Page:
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I am trying to solve an equation using the following piece of code:

f[t_] = Aa*t^4 + Bb*t^3 + Cc*t^2 + Dd;

s = Solve[f[t] == 0, t];

t1 = t /. s[[1]];
t2 = t /. s[[2]];
t3 = t /. s[[3]];
t4 = t /. s[[4]];  

And it gives me four symbolic formulas.

Then, I try to give numbers to the Aa, Bb, Cc, Dd parameters:

Aa = 1.2347931365926803*10^30 ;
Bb = 4.6356322739291924*10^23 ;
Cc  = 4.350806821541392*10^16 ;
Dd = -1.2562823055999998*10^6 ;

and the formulas provide the results:

-7.18016*10^-7 - 6.17065*10^-7 I
5.30307*10^-7 + 6.17065*10^-7 I
-7.18016*10^-7 + 6.17065*10^-7 I
5.30307*10^-7 - 6.17065*10^-7 I

But, if I solve using the numerical values of Aa, Bb, Cc, Dd from the beginning, I get:

-1.10255*10^-6
-9.38545*10^-8 - 9.99928*10^-7 I
-9.38545*10^-8 + 9.99928*10^-7 I
 9.14844*10^-7

I have also noticed that this behavior is sensitive to the values I give to the parameters. Using these instead,

Aa = 2.8262007068794462*10^25;
Bb = -5.389762192271189*10^21;
Cc = 2.5696632603084144*10^17;
Dd = -1.2213607220736102*10^6;

the problem seems to still be there, but not as serious. Any ideas on what might be causing this and maybe a way to avoid it?

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2 Answers

We encounter here numerical incompatibility of reducing the exact solutions written in terms of radicals by some arbitrary numerical parameters and merely numerically solving of corresponding algebraic equations.
In fact it is not really surprising taking into account values of given parameters. We might guess this effect appears more significant when the parameters get higher absolute values and become more asymmetric.

The documentation of ToRadicals says (see e.g. Details and Options ):

If Root objects in expr contain parameters, ToRadicals[expr] may yield a result that 
is not equal to expr for all values of the parameters. 

At first we define:

f[t_] := a t^4 + b t^3 + c t^2 + d

ncoeff = { a :> 1.2347931365926803*10^30, b :> 4.6356322739291924*10^23, 
           c :> 4.350806821541392*10^16, d :> -1.2562823055999998*10^6  };

fn[t_] := f[t] /. ncoeff

If we prevent getting solutions in terms of radicals there'll be no problems anymore. We can use e.g. the Quartics -> False option of Solve:

{t1e, t2e, t3e, t4e} = t /. Solve[ f[t] == 0, t, Quartics -> False]
{Root[d + c #1^2 + b #1^3 + a #1^4 &, 1], Root[d + c #1^2 + b #1^3 + a #1^4 &, 2], 
 Root[d + c #1^2 + b #1^3 + a #1^4 &, 3], Root[d + c #1^2 + b #1^3 + a #1^4 &, 4]}

now we have:

{t1e, t2e, t3e, t4e} /. ncoeff
 {-1.10255*10^-6, 9.14844*10^-7, 
  -9.38545*10^-8 - 9.99928*10^-7 I, -9.38545*10^-8 + 9.99928*10^-7 I}

and this result is numerically equal to numerical solutions.

t /. Solve[ fn[t] == 0, t]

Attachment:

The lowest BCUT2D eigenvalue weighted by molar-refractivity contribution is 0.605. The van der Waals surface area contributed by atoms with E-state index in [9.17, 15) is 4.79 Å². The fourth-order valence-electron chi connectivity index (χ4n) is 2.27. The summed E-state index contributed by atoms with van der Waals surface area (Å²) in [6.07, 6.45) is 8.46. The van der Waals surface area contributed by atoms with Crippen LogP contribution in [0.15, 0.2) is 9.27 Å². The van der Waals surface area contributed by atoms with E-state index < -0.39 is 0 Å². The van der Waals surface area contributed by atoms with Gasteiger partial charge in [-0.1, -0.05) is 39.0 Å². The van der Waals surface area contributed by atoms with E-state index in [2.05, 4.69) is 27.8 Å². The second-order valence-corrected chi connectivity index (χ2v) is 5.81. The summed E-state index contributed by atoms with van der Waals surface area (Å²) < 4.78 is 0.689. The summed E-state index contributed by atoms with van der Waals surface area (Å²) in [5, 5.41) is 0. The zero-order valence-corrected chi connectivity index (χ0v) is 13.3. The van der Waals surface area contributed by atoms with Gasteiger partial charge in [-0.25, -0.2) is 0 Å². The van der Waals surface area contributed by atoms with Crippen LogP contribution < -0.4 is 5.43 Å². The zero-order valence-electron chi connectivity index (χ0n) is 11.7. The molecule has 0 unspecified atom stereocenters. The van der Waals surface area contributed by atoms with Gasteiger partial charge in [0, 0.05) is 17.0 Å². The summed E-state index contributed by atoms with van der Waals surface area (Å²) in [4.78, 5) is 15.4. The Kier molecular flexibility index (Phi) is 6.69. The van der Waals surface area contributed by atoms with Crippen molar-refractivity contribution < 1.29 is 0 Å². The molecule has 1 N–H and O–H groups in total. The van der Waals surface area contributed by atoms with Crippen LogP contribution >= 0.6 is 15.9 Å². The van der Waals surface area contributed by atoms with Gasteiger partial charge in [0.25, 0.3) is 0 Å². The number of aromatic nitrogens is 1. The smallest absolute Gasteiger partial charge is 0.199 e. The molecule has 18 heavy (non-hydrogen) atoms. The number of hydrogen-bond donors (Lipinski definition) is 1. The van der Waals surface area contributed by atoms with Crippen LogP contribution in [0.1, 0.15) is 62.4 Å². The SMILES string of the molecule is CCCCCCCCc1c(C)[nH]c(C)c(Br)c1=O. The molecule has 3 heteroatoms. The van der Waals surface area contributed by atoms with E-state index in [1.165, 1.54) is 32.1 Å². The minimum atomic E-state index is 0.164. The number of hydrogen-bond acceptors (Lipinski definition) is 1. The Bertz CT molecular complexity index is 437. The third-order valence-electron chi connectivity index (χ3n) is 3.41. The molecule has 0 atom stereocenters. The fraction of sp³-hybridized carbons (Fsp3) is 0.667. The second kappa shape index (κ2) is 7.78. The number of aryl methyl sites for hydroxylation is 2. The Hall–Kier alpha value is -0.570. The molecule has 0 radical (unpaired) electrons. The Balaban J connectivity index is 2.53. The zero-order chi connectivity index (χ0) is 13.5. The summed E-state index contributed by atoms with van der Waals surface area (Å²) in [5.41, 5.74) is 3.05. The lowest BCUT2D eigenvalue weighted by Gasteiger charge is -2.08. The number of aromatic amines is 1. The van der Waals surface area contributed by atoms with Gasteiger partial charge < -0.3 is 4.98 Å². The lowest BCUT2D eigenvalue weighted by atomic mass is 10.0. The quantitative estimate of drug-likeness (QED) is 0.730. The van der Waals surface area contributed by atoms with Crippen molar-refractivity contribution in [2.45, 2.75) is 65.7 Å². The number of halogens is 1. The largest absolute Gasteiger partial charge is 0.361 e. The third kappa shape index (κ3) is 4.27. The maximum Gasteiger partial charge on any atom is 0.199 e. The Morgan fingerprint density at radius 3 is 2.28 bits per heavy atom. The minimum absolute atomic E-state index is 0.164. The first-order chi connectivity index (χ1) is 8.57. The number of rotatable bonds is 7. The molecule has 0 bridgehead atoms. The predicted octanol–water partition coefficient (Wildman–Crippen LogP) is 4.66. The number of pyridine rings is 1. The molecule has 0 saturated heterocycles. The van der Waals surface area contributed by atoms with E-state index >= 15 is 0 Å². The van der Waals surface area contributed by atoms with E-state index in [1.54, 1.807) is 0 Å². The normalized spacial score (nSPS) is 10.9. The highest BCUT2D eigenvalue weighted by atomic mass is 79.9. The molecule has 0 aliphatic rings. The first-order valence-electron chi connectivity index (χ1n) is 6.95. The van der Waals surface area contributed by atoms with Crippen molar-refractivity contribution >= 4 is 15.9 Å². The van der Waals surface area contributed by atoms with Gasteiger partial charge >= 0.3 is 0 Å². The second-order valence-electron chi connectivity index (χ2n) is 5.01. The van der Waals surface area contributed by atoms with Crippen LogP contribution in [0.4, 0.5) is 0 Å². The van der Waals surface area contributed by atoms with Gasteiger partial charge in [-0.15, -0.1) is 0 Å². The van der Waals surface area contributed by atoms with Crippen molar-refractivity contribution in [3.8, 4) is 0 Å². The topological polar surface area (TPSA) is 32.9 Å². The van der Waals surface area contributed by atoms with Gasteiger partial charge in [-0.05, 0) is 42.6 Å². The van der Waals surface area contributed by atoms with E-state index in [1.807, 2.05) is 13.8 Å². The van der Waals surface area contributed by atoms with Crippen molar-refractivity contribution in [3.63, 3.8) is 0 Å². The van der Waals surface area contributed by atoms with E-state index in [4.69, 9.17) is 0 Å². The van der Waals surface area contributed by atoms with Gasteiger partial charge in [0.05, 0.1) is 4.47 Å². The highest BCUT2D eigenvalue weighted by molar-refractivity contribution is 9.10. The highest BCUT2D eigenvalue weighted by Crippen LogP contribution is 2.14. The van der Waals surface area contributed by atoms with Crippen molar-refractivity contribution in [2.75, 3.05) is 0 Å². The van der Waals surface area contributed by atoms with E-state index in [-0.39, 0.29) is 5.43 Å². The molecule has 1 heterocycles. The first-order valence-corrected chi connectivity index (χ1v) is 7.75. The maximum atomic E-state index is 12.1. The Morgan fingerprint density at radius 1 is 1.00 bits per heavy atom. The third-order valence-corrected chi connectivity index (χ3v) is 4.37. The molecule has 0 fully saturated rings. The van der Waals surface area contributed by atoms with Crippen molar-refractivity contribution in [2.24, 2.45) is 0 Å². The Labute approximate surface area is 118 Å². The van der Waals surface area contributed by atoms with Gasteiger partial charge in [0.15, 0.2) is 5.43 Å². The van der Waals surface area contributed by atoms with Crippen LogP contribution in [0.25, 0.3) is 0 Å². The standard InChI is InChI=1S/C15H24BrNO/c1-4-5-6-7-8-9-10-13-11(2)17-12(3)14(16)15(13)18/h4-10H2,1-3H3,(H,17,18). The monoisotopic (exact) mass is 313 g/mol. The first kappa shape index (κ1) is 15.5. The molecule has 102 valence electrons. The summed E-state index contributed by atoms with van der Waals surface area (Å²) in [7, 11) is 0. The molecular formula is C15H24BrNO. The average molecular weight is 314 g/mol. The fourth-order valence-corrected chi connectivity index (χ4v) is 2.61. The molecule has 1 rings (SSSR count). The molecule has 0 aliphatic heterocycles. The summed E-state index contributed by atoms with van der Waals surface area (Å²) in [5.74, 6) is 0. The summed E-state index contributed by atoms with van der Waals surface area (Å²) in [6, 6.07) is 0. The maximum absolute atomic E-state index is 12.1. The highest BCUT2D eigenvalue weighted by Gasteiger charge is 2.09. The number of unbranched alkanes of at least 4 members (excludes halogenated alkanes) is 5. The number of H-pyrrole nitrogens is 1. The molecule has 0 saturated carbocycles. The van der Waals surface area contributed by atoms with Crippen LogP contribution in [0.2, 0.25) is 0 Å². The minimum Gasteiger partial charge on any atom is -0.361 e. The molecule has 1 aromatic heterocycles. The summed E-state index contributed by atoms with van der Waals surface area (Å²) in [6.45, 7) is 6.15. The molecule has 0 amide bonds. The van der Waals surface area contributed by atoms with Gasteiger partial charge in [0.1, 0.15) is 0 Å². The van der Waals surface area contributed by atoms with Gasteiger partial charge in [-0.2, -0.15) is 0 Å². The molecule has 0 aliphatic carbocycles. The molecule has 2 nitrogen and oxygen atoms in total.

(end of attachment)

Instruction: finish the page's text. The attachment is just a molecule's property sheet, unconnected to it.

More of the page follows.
{ -1.10255*10^-6, -9.38545*10^-8 - 9.99928*10^-7 I, 
  -9.38545*10^-8 + 9.99928*10^-7 I, 9.14844*10^-7}   

as well as

t /. FindRoot[ fn[t], {t, #}] & /@ {-10^-6, 10^-6, 10^-7 (-1 - 10 I), 10^-7 (-1 + 10 I)}
{ -1.10255*10^-6, 9.14844*10^-7, 
  -9.38545*10^-8 - 9.99928*10^-7 I, -9.38545*10^-8 + 9.99928*10^-7 I}

Now there is no ambiguity of the results.

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Thank you for your answer Artes! The thing is that I was going for the analytical solution, because I want to use it in a fortran code. The way Solve provided it mislead me...I'm guessing there is no way around these Root objects, right? I've been reading this post so... –  nahn Jan 1 at 23:11
    
Also, I've found this post on general formula for solving quartic (4th degree polynomial) equations. They give a general solution based on what solve gives, but in another answer someone goes the old fashion way. I'll see what I can find maybe some constraints or something. –  nahn Jan 1 at 23:21
    
@nahn In general the class of equations solvable in terms of radicals is much narrower than those solvable in terms of root objects (the former is a subset of the latter). The idea of putting symbolic solutions found with Mathematica to transform them in Fortran sounds as a total misconception. Nonetheless there are no fundamental barriers. –  Artes Jan 1 at 23:25
    
I think you are right Artes. The key word being "solutions". Taking, for example a Curl(V), where V a 3D vector, expanding it through mathematica into its components and transforming it to fortran is a safe procedure. Solving an equation (unless you really know how mathematica works) turned out to be not a good idea. I've implemented the actual analytical solution and still could not get the numbers right. Thank you! –  nahn Jan 2 at 1:43
    
Your comments are not quite relevant to the essence of your question. You haven't clarified whether my post answers your question or not. If this is the case you should update your question providing clear idea what you would like to get. –  Artes Jan 5 at 0:02
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The correct result can be obtained by switching to arbitrary precision calculations:

f[t_] := a t^4 + b t^3 + c t^2 + d
{t1e, t2e, t3e, t4e} = t /. Solve[f[t] == 0, t];
ncoeff = Rationalize[#, 0] &@{a :> 1.2347931365926803*10^30, 
    b :> 4.6356322739291924*10^23, c :> 4.350806821541392*10^16, 
    d :> -1.2562823055999998*10^6};
N[{t1e, t2e, t3e, t4e} /. ncoeff, 6]
{-9.38545*10^-8 - 9.99928*10^-7 I, -9.38545*10^-8 + 9.99928*10^-7 I, 
-1.10255*10^-6, 9.14844*10^-7}
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